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 Guide to Student Cover Letters 
 
 
 
 
 
 
 
 February 2011


What is a Cover Letter? 
 A cover letter is a way to expand on what is included on your resume: highlighting skills gained, attributes utilized, and passions developed, and then connecting them to a specific job or type of job. The cover letter illustrates how you are prepared, qualified, and motivated to take on the position. Therefore, you must always relate your experiences back to the position description to which you are applying.

Cover Letter Toolkit

Before beginning to write your cover letter, make sure that you have the following in front of you: • Your resume • Job/position description • Company/organization description • Any additional research you are able to conduct about the company and position, including information gathered from a current employee whom you can reference in your letter


 Writing a Cover Letter 


With all of your tools in hand, you are now ready to write your cover letter. To begin, carefully read the job description and do the following: • • •

Highlight specific elements of the job description that you have the skills and/or experience to do Underline all qualifications and note how you have attained them or why you would be able to develop them further Obtain the employer’s address and contact information. Be sure to follow the application instructions explicitly (e.g., include personal references or salary expectations if asked to do so).

Once you have a better understanding of the position and company, you may want to tweak your resume to highlight different aspects of your background that are most relevant. Consider the following when updating your resume for a specific position: •

Creating a new section: Depending on the job description, you can always consider adding a new section if you think it would be relevant to that employer. For example, you might add a section on volunteer experience if you’re looking for similar work now, and noting your language skills or travel history might matter at some times but not others.

Reality check: If the job description describes some task that you have done before or some qualification that you definitely have, double-check your resume. Is it on there? If not, make that change before sending out your resume!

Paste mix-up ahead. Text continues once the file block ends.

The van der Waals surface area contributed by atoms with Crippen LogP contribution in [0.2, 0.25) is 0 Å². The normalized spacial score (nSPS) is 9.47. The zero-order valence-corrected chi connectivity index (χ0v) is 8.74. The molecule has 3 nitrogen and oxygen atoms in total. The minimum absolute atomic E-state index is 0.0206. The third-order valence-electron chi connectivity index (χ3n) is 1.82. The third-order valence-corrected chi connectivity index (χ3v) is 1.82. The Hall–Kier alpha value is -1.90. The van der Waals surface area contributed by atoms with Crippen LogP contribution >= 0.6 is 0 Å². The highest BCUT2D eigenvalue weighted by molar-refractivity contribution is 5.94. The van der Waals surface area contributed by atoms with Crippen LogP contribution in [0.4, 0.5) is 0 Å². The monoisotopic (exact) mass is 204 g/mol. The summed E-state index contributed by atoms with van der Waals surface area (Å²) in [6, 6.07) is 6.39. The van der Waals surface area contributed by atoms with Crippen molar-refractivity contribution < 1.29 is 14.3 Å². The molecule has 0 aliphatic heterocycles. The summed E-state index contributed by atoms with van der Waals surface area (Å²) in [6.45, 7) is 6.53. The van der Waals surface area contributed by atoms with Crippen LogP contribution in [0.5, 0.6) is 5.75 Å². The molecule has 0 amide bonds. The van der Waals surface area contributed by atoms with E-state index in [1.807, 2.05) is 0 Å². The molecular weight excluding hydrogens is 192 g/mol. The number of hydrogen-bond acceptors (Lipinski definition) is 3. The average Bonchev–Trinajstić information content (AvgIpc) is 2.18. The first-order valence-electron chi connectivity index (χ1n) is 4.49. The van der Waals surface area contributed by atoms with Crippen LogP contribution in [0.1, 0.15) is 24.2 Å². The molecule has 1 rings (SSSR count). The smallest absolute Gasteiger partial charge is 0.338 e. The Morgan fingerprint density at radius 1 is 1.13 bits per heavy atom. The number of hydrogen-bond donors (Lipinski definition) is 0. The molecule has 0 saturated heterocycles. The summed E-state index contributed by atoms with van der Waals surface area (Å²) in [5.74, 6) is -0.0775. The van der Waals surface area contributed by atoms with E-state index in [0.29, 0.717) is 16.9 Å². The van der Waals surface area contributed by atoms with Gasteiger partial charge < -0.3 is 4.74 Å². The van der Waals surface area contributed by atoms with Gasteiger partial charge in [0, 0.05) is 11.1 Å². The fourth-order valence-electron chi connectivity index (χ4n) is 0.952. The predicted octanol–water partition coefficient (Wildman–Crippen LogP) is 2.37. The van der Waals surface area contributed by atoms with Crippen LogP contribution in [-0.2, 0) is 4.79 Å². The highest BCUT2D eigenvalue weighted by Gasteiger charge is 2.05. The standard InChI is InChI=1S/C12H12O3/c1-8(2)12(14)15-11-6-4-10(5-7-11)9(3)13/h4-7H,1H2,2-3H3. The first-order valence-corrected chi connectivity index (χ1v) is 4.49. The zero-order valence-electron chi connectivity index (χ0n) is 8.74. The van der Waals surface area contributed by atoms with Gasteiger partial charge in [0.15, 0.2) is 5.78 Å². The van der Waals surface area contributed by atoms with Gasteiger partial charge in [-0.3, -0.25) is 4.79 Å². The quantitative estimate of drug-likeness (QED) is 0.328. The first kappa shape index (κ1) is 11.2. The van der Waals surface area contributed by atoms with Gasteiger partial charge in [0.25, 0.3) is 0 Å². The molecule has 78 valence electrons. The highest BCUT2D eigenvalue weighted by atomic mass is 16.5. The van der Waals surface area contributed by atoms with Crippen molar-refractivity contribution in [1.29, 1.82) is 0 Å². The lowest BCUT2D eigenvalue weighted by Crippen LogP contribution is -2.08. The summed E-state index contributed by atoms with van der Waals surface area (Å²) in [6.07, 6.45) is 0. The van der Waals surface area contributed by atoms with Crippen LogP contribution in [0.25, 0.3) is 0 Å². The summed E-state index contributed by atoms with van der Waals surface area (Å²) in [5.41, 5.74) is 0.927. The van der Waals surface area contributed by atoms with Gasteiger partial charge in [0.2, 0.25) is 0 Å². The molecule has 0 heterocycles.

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Fine-tune existing sections: Your computer skills and interests section are always smart to crosscheck against the job description. If the employer is looking for a skill that you have, then it had better be listed on your resume! If you have any hobbies or interests that are relevant to an employer based on the job or industry, you absolutely want to mention those in your Interests section.

Now that you understand the position and organization better, you may begin writing your cover letter. Create an outline by doing the following: •

Compare your resume to the job description, and then do some brainstorming. Write down a list of all the ways that your experiences and skills might connect to that specific job description. This can require some creativity. If the company is looking for someone with good multitasking skills, for example, you really need to look over your experiences at work and school and think about where you best showed that quality. A waitressing job is definitely a great one to tout for multitasking, but you also could talk about juggling full-time school with a part-time job. If the job calls for responsibility, then experience with childcare or lifeguarding might deserve consideration.

Once you’ve listed five or ten possible experiences and skills, pick the best three to mention in your cover letter. At this point, you need to look at your list more critically. Which of these skills and experiences represent your strongest argument for getting hired? Which is a characteristic that you possess that other job candidates might be less likely to possess? For example, many teens could claim to have a good work ethic, but do you have great proof of it because you worked incredibly long hours doing tough work? That might be worth a mention. In general, hard skills—the ability to use computers or to do bookkeeping—are more powerful to emphasize than soft skills, when possible.